Earlier this month the US Treasury, Office of Financial Research (OFR) released their 2014 Annual Report. It’s 150 pages plus and full of interesting stuff. This post will focus on Section 6.2, “Data Gaps Initiatives”, and the joint effort with the Federal Reserve Board of Governors and New York Fed to collect data on securities financing trades.
Some parts of securities financing are fairly transparent. Tri-party and FICC GCF repo data as well as consolidated dealer repo positions collected by the NY Fed (from Form FR 2004) are reported periodically. But there are huge gaps too. Bilateral repo trading data is opaque. Ultimately, the size of the repo market is driven by some data and substantial chunks of extrapolation and educated guesses. Double counting is hard to filter out. And it is a lot of data to make sense of. Regulators wanted the data but weren’t interested in driving the process (until now). Market participants weren’t handing over sensitive information to just anyone.
From the report:
“…Availability of data about repo and securities lending activities has improved since the crisis. But much of the available data is not collected in a consistent manner, which would allow for comparison and aggregation, and most is not available to the public. In addition, there are still segments of these markets not covered by existing data collections…”
The OFR, Federal Reserve Board of Governors, and the New York Fed will leverage off work done by the FSB in 2012 “Strengthening Oversight and Regulation of Shadow Banking A Policy Framework for Addressing Shadow Banking Risks in Securities Lending and Repos” to get a better understanding of bilateral repo. So far, submission looks like it will be voluntary and will start in the first half of 2015.
Data will include both trade and settlement level information.
“…Trade-level data show the dependence of individual repo market participants on short-term funding, counterparty exposure for repo and securities lending market participants, and interconnections among participants. Settlement-level data show types, loan maturities, haircuts (percentage discounts on collateral value), and quality of the securities used as collateral, as well as exposures of market participants to specific types of securities, market sectors, and geographies…”
The FR 2004 report has its weaknesses that the new data collection hopes to fix.
“…Form FR 2004 does not cover activities of broker-dealers that are not U.S. primary dealers, and it does not differentiate triparty from bilateral trades. In addition, the form does not include important information such as haircuts, rates, and the identity of the counterparty, and the information it does contain is highly aggregated. As a result, significant data gaps exist at the transaction level of these trades, particularly in the repo activities of dealers who are not primary dealers and the repo activities that are not settled on the clearing banks’ triparty settlement platforms…”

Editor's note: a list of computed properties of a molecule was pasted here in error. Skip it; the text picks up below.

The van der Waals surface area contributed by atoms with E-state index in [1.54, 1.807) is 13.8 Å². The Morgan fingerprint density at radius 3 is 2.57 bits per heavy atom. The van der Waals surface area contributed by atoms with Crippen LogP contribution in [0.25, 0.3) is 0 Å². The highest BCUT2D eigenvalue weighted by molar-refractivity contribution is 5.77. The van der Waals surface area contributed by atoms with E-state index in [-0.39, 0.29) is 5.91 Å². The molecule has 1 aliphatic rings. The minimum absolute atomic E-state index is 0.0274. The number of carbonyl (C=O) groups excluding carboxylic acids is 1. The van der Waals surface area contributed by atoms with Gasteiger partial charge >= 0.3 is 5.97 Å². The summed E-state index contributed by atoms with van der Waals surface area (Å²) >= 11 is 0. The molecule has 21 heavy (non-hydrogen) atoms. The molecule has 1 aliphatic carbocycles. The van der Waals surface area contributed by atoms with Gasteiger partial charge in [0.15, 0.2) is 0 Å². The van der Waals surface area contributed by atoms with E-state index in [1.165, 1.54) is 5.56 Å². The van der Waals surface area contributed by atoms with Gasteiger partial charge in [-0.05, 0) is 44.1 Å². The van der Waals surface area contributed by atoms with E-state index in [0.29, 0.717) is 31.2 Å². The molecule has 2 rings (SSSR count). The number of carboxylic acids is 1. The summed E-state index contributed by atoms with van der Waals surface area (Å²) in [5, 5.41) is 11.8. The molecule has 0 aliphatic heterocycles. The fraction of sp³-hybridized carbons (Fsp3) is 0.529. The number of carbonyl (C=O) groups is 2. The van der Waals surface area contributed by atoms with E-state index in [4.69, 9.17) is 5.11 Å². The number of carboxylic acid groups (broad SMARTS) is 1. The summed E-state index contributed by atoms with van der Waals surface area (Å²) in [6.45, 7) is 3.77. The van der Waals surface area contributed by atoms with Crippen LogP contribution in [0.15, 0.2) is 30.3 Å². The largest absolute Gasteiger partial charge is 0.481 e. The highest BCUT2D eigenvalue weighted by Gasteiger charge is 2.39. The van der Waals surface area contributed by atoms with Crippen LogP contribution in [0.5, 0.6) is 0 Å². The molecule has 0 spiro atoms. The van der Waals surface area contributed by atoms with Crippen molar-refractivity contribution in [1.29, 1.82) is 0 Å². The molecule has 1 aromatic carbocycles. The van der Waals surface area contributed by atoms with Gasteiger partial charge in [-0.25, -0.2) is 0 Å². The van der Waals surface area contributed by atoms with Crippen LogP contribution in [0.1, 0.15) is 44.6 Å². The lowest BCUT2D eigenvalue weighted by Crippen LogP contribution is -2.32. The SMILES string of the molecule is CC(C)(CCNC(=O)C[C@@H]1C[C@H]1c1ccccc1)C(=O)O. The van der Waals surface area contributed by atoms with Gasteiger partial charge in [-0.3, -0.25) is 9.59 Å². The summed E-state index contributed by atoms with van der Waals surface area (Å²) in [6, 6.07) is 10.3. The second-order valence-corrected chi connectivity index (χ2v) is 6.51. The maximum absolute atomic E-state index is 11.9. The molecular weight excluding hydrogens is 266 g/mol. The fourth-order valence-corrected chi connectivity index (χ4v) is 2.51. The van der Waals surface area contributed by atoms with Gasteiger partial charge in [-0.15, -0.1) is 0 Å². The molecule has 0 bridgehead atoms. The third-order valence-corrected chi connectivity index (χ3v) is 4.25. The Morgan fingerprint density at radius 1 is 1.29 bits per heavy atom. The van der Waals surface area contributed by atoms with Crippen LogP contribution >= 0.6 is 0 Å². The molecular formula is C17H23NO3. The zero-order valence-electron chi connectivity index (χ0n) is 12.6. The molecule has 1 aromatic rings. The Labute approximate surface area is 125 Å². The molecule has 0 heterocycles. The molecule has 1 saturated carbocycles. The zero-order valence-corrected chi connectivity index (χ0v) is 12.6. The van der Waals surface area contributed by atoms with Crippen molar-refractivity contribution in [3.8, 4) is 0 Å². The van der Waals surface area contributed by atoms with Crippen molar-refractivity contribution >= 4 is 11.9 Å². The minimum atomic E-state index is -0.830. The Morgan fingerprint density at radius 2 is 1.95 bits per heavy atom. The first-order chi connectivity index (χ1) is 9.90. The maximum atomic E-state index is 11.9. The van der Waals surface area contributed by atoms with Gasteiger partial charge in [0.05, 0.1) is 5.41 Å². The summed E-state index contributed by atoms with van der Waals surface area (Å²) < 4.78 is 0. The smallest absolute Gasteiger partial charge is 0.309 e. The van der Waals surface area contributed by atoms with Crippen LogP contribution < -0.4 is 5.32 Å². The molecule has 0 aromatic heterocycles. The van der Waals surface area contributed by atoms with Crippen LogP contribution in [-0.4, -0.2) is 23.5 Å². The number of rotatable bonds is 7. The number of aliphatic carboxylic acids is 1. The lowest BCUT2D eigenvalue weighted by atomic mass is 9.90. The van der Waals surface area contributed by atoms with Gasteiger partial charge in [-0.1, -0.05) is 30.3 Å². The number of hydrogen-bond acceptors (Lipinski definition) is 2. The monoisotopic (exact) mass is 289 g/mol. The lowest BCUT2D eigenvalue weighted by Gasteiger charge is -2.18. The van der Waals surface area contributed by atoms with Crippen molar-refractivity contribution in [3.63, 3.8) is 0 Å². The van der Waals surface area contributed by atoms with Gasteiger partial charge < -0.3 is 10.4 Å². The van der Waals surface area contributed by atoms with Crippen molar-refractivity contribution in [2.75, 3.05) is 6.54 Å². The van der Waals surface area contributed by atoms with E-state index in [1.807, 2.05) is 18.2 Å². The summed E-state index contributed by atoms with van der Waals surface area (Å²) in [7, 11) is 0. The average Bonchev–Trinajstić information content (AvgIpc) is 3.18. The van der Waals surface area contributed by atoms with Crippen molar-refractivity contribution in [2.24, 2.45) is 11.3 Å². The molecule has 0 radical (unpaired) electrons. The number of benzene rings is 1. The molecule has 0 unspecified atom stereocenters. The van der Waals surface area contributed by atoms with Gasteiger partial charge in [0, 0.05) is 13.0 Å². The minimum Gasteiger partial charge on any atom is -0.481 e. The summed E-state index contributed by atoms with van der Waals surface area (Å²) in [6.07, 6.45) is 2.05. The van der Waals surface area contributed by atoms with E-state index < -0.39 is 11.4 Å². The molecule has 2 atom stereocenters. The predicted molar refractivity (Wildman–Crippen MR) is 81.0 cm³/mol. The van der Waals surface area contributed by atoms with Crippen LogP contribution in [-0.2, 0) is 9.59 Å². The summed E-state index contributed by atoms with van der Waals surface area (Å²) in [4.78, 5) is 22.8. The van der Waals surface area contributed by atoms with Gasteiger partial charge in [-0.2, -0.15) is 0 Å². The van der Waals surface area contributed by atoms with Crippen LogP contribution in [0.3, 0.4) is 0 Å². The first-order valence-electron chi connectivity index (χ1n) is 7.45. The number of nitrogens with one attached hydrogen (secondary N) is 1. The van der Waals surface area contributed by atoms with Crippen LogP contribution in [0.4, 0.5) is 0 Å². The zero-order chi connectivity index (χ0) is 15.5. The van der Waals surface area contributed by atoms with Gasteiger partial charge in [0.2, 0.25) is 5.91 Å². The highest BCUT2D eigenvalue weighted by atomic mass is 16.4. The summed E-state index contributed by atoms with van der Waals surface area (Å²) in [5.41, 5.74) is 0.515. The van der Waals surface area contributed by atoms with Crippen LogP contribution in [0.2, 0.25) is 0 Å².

Securities Lending data is slightly better, but still lacking.
“…A substantial amount of data is available about securities lending markets, but those data belong to private vendors… However, these data collections are voluntary and do not include essential data elements about counterparties or collateral management. No systematic, targeted data collection is conducted for the benefit of regulators or the investing public. For that reason, these data are not necessarily complete or comparable for analysis…”
The report noted using Legal Entity Identifiers (LEI) would allow integration with other trade repository efforts and risk monitoring. We would note that along with Trade Type indicators, LEIs could go a long way toward allowing correcting for double counting.
“…Transaction-level data would not only offer insights into the dispersion of pricing across counterparties and asset classes, but with proper identifiers, such as the Legal Entity Identifier (LEI), transaction data can be consolidated with other data sources. This detail is critical for fundamental research projects that attempt to measure the market impact of a large liquidity shock and assess subsequent fire sales…”
Of course we would be remiss if we did not say that repo and securities lending is only part of the issue. Other trade types (for example, Total Return Swaps) need to be incorporated if regulators want to get a full picture of leverage. From the report:
“…Total outstanding repurchase agreements (repos) and the issuance of financial products with embedded leverage are below pre-crisis levels. However, we lack detailed information on derivatives-based leverage; it is an area that suffers from data opacity and warrants further analysis…”
But it goes farther than that. Special attention need to be paid to any balance sheet netted transactions to insure they are captured in the regulatory reporting. Prime brokers’ internalized financing trades represent leverage and should be tracked as well. Repo conduits and Collateralized Commercial Paper (backed by repos) should be included too. (Take a look at the Finadium paper “Collateralized Commercial Paper: Regulatory Arbitrage or Elegant Solution?“.) And collecting data only in the US doesn’t really capture the whole financial interconnectedness thing.
This is a great start by the OFR and the Federal Reserve Board and New York Fed. What they do with the data – well, that is another story.